10/22/08 Shaun Wallner Not the greatest, but not the worst film either. 3 stars
7/16/08 Reza Tayebi Waste of time. 1 stars
3/03/08 ladavies I never in a million years expected to like this...but I could watch it over and over again 5 stars
2/18/08 Tyler I love this movie! it's my favorite chick flick 5 stars
11/24/07 Anonymous This movie is the best ever. It should win atleast 10 oscars 5 stars
8/28/07 johnnyfog One more movie about rich white yuppies with no actual problems. 2 stars
7/18/07 Janie I LOVED IT ! ! ! ! So did my family ! ! We bought it and watch it all the time ! ! 5 stars
6/12/07 Taylor Fladgate Ah C'mon folks, this is a top notch chick flick. Love it for what it is!!! 4 stars
5/11/07 Rinlee I hate your review. This movie was sweet and romantic. I loved it. 5 stars
2/18/07 Gretchen Wieners Cameron Diaz's character too mean at start. Why isn't Eli Wallach Oscar nominated? 3 stars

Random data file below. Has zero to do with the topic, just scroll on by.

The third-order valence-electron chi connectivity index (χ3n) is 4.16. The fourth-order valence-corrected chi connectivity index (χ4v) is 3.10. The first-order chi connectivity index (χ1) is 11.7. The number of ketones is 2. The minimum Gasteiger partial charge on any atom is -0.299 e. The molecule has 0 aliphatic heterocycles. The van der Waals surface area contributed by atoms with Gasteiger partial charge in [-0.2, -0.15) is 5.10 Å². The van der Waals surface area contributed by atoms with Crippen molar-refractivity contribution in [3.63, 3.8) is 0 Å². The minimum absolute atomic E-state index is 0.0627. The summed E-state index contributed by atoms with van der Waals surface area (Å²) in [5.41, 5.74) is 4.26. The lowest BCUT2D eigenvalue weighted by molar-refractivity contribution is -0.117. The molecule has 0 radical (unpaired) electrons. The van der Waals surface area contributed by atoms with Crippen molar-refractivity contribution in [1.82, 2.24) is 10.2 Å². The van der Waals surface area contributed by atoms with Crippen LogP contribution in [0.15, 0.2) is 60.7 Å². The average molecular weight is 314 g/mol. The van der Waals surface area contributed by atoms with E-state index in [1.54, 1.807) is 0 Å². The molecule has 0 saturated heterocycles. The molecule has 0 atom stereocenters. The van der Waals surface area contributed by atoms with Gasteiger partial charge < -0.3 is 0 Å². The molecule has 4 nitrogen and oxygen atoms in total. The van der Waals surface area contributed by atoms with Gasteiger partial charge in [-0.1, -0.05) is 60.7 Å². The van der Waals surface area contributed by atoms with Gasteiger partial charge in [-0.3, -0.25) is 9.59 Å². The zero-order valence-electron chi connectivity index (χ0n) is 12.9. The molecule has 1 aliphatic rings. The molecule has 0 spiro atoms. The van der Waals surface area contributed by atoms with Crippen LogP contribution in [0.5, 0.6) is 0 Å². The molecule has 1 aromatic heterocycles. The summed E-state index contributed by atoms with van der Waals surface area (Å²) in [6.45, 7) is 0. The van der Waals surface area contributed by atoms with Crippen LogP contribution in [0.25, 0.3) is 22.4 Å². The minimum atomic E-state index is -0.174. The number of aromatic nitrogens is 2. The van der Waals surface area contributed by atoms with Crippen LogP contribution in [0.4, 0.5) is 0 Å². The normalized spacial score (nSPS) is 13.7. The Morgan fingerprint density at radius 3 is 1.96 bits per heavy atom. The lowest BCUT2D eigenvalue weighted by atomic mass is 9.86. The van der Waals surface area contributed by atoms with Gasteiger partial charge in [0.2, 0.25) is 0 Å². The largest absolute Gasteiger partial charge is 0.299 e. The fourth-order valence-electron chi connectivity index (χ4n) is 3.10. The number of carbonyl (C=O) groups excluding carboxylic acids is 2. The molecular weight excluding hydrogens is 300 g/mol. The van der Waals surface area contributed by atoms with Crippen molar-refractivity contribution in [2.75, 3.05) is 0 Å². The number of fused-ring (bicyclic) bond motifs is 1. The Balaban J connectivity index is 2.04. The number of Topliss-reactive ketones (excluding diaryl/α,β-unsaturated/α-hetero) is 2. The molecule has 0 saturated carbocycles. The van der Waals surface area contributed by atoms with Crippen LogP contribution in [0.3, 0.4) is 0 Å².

1/15/07 brenda I enjoyed it. A girl thing! 4 stars
1/14/07 Rebecca I was waiting for something great to happen and it never did 3 stars
1/02/07 cody a darn good movie with good acting and moving story. 4 stars
1/01/07 Sarah Good cast doing best they could with rubbish material. Hated it. 2 stars
12/23/06 Liz Delete 30 minutes of the worst scenes (esp. Diaz' running), maybe I'll give it some credit. 2 stars
12/22/06 Luisa Love Kate, Jack and Eli..Cameron needs acting lessons..ran too long 3 stars
12/17/06 dominique good holiday movie! you will shed a tear 4 stars
12/15/06 stacey whats with the review i thought it was fab!! 5 stars
12/13/06 jdean62 I enjoyed... the best movie i saw this past weekend lol Loved Kate WInslet ! 4 stars
12/12/06 Tiffany Loved it. It was great 4 stars
12/11/06 Wendy Straw Very enjoyable!! 4 stars
12/10/06 Melissa So awesome, and relatable to everyone 5 stars
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  08-Dec-2006 (PG-13)
  DVD: 13-Mar-2007



Directed by
  Nancy Meyers

Written by
  Nancy Meyers

  Cameron Diaz
  Kate Winslet
  Jude Law
  Jack Black
  Eli Wallach
  Edward Burns